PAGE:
Challengers have been few.
But now the Alabama Sports Foundation is mulling a bid to lure the WCWS to Hoover, Ala. Foundation executives have indicated that they are having initial discussions but that nothing formal has been done.
If the foundation were to make a bid, Hoover Metropolitan Stadium would be the host site. It had been the home of the Birmingham Barons until this season when the minor league baseball team opened a new stadium.
The Hoover Met is the longtime site of the SEC Baseball Tournament and has also hosted football, soccer and beach volleyball. The stadium seats 10,500-plus and has 12 skyboxes, a banquet room with patio overlooking the field, a picnic area and a double-decker press box.
Hoover is no stranger to NCAA championships. For the past two years, the city has hosted the College Cup, the Division I men's soccer national championship.
The Alabama Sports Foundation also has history with NCAA events. It successfully bid to bring the women's gymnastics championships to Birmingham next year.
‘Your Name Here' Hall of Fame Stadium
Improvements of the scale that the All-Sports Association and Amateur Softball Association are discussing for Hall of Fame Stadium don't come cheap.
And a big part of the project is their work to raise the money. The cost of the project is estimated at $20 million, with about $7 million coming from private sources and $13 million from public funds, including a potential future bond issue.
As part of the fundraising efforts, the naming rights for the stadium are being made available for purchase.
The naming rights for ASA Hall of Fame Stadium won't be as costly as what Chesapeake paid for the downtown arena, or what the Chickasaw Nation paid for the Bricktown Ballpark.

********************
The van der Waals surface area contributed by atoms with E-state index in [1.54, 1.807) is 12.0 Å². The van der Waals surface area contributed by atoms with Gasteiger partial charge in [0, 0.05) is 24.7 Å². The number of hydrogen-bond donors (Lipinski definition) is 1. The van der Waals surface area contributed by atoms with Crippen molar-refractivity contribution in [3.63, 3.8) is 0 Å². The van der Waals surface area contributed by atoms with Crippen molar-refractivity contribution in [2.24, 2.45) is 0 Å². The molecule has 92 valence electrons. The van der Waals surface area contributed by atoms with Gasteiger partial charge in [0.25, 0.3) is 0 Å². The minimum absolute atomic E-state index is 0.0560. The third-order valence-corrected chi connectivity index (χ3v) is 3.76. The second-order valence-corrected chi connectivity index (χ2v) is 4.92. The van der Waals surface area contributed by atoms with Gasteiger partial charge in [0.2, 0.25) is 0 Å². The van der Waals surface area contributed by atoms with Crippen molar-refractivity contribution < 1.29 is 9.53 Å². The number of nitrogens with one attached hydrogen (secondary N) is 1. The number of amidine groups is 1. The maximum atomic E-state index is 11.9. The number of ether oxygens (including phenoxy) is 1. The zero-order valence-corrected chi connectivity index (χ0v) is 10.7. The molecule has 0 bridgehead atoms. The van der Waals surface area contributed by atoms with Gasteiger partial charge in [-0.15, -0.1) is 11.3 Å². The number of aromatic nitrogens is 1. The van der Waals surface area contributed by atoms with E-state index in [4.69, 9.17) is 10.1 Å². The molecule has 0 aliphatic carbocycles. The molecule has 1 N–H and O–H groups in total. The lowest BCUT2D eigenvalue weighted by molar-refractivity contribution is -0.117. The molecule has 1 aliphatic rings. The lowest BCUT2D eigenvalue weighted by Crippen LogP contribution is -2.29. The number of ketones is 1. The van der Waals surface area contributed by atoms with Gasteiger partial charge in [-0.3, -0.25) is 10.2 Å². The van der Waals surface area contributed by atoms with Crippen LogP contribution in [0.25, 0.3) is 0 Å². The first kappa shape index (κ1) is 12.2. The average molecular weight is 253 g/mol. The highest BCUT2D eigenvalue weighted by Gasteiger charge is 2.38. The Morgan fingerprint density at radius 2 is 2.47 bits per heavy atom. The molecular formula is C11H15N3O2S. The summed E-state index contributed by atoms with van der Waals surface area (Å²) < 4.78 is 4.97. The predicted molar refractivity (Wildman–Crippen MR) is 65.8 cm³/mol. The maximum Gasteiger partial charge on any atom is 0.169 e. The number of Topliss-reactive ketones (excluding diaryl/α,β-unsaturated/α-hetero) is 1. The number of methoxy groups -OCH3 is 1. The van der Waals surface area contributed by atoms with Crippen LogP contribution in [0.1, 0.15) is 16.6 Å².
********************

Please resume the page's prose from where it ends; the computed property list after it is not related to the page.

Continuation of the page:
“It's a nominal fee, and it's a great right to have,” said Lee Allan Smith, an Oklahoma City civic leader who has been heavily involved in working to keep the Women's College World Series at the stadium. “This is a very visible stadium through ESPN and all the attention the sport brings.”
The All-Sports Association is pursuing a long-term contract with the NCAA to keep the WCWS at the stadium, and likewise, they're interested in doing the same thing with the naming rights — perhaps up to 20 years.
Once a softball field, now a stadium
Back in the 1990s, when the Women's College World Series was gaining its footing in Oklahoma City, ASA Hall of Fame Stadium was an ideal setting for the event.
The 2,000 seats were enough for the crowds coming in at the time. The grass hills down the outfield lines allowed families to bring a blanket and watch the tournament in a relaxing environment.
It wasn't much different from the way many softball fans spent their summers at ball fields for weekend tournaments around the country.
But as interest in the WCWS spiked, especially following Oklahoma's national title in 2000, the event quickly outgrew the quaint setting.
And the push to build Hall of Fame Stadium into the mecca of softball began.
More permanent seats were needed, so the berms down the outfield lines gave way to expanded stadium seating.
Many other amenities were refined and improved, while maintaining a family friendly atmosphere.
Outfield bleachers beyond the fences, with a new video board and scoreboard. Additional bathrooms and concessions. Practice fields and other things that many people might not even notice, like a permanent warning track and outfield fence.
But the next wave of plans for the stadium blows away past improvements.
The three-phase project, which the All-Sports Association is working to gather funding for, includes improvements that will benefit everyone who comes through the gates of the stadium, from teams to fans to the growing media contingent covering the event.